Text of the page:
Date of Graduation


Document Type


Degree Type



College of Education and Human Services


Curriculum & Instruction/Literacy Studies

Committee Chair

Erin C McHenry-Sorber

Committee Co-Chair

S Melissa Latimer

Committee Member

Scott A Myers

Committee Member

Nate M Sorber

Committee Member

Samuel F Stack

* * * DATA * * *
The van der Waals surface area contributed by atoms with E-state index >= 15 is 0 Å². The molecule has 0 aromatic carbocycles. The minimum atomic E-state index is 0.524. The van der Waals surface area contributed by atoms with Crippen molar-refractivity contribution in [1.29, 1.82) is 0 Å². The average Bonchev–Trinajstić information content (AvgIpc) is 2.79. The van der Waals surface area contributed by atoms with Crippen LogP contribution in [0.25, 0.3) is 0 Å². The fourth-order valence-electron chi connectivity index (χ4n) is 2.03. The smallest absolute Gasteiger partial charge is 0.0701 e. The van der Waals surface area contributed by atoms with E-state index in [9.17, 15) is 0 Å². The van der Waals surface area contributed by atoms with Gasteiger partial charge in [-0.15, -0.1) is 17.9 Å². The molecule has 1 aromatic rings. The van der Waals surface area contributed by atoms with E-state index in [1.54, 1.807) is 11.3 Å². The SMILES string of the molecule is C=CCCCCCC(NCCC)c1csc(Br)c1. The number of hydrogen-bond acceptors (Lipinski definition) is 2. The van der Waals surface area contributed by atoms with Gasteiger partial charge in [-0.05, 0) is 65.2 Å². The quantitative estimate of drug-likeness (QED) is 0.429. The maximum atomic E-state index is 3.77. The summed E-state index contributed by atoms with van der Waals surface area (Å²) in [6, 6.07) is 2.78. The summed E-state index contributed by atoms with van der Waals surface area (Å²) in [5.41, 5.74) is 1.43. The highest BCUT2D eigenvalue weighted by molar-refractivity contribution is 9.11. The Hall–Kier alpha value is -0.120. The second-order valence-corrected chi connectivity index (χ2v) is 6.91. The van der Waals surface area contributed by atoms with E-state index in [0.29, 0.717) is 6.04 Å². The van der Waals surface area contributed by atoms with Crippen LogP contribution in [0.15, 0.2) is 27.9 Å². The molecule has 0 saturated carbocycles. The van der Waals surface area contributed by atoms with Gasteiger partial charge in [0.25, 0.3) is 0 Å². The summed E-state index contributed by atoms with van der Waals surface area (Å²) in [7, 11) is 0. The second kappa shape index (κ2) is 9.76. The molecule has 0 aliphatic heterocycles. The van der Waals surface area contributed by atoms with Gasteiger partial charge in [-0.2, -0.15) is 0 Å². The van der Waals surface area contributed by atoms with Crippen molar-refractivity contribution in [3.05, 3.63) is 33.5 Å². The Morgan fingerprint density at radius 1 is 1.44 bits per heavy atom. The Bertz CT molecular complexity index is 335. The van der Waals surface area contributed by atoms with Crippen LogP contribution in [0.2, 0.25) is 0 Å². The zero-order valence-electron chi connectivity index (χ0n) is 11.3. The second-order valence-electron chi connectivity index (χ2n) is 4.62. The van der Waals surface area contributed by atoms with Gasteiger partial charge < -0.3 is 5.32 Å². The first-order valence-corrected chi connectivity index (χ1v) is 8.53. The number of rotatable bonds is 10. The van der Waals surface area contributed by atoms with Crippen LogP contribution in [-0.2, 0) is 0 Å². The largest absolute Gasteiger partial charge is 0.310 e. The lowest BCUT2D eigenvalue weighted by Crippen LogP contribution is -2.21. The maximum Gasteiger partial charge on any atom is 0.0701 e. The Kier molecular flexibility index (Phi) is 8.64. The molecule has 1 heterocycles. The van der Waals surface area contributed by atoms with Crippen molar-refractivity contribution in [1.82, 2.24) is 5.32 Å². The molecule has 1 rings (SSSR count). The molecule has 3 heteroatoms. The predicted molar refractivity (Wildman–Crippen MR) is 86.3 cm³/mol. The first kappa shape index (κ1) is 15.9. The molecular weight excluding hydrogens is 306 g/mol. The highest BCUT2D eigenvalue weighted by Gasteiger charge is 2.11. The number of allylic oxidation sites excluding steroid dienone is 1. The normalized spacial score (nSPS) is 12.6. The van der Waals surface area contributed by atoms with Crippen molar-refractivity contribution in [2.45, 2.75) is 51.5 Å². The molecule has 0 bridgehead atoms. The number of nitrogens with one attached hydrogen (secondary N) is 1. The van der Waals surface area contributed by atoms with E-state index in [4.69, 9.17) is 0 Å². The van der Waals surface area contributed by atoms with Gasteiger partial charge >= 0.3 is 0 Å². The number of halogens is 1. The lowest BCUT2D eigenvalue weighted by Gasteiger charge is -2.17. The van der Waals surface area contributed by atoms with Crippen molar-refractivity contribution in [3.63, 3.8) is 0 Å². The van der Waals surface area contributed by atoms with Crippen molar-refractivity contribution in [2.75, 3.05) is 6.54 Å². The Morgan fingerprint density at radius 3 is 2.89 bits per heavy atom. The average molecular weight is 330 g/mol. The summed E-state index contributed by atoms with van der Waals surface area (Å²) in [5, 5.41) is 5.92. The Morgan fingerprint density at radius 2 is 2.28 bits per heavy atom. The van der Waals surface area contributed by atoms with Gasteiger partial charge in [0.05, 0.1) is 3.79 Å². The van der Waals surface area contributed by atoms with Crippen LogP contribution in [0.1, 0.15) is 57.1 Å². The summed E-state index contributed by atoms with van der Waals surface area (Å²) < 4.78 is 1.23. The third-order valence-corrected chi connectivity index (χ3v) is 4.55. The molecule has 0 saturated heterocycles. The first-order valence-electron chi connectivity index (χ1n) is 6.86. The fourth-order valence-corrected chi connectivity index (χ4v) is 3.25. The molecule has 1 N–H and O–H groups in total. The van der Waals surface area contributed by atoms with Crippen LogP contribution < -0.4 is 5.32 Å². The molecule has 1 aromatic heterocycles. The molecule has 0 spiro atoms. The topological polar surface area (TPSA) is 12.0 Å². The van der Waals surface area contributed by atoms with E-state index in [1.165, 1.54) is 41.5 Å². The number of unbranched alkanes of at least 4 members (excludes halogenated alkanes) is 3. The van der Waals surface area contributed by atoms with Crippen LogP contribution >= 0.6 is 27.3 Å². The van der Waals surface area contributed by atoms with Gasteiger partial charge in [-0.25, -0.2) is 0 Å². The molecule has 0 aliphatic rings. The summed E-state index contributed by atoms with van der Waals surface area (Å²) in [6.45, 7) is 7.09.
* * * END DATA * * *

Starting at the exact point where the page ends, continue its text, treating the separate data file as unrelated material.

This grounded theory study explores the sparsely examined phenomenon of men faculty engagement in gender equity work through the National Science Foundation's (NSF) ADVANCE project and one of its program innovations, Men Faculty Advocates and Allies (A & A). The A & A initiative recruits two categories of men faculty---advocates and allies---to engage in a program of work designed to heighten awareness about gender inequity and redress it through strategic efforts at the individual, departmental, and institutional level. Advocates are usually senior faculty or program administrators from within and outside of STEM fields. They assume the greater part of the program work which includes self-initiated education and awareness as well as facilitating educational workshops and dialogues for various contingents of faculty men across their campuses. Men targeted to serve as allies are typically junior faculty who are encouraged to participate in ongoing educational awareness activities and to attend or support A & A program initiatives but are not expected to take on additional work as they focus on attaining tenure. Of interest in this study were the drivers of men faculty's initial and continuous engagement in this work, the work itself---that is, the activities described as gender equity work, men faculty perceptions of their personal ally identity development, and the implications of academic and institutional context on men faculty's experiences of engagement in this work. A rigorous analysis of data generated during 35 interviews with 29 men and 6 women faculty at six ADVANCE program sites with formal A & A programs revealed four initial drivers of men faculty engagement in gender equity work. These include: prior interest or involvement in equity work, recognition of and desire to solve the problem, belief in ability to help solve the problem, and sense of duty. Four continuous drivers of engagement were also revealed. These include: belief in the importance of the work undertaken by ADVANCE/A&A, a continued sense of duty, satisfaction with the engagement experience, and positive feedback from significant others. Additionally, data revealed that men talk about their ally identity in two primary ways: as an "ever-evolving" process, and as ally-indicative actions. Participants perceived gender equity work as encompassing an array of activities including micro-actions like challenging another colleague's biased comment, and macro-actions like revamping search committee policies and practices to ensure more diverse pools of candidates. Institutional dynamics including: disposition toward sharing data, shifting priorities from teaching to research, perceived levels of support for faculty engagement in gender equity work, and the quality of the pre-existing ADVANCE initiative all emerged as variables which may influence the continuous engagement of men faculty in this work. A theory of academic men's continuous engagement in gender equity work is proposed. To accomplish the goal of diversity, equity, and inclusion, academic and administrative leaders must consider a portfolio of empirically-tested social justice-oriented change strategies that promote desired outcomes and mitigate well-intended program failure. Given that a key indicator of program demise is member disengagement. The extent to which members remain continuously engaged is likely to positively impact program sustainability. In the case of ADVANCE/A & A, there appears to be a strong chance of program survival.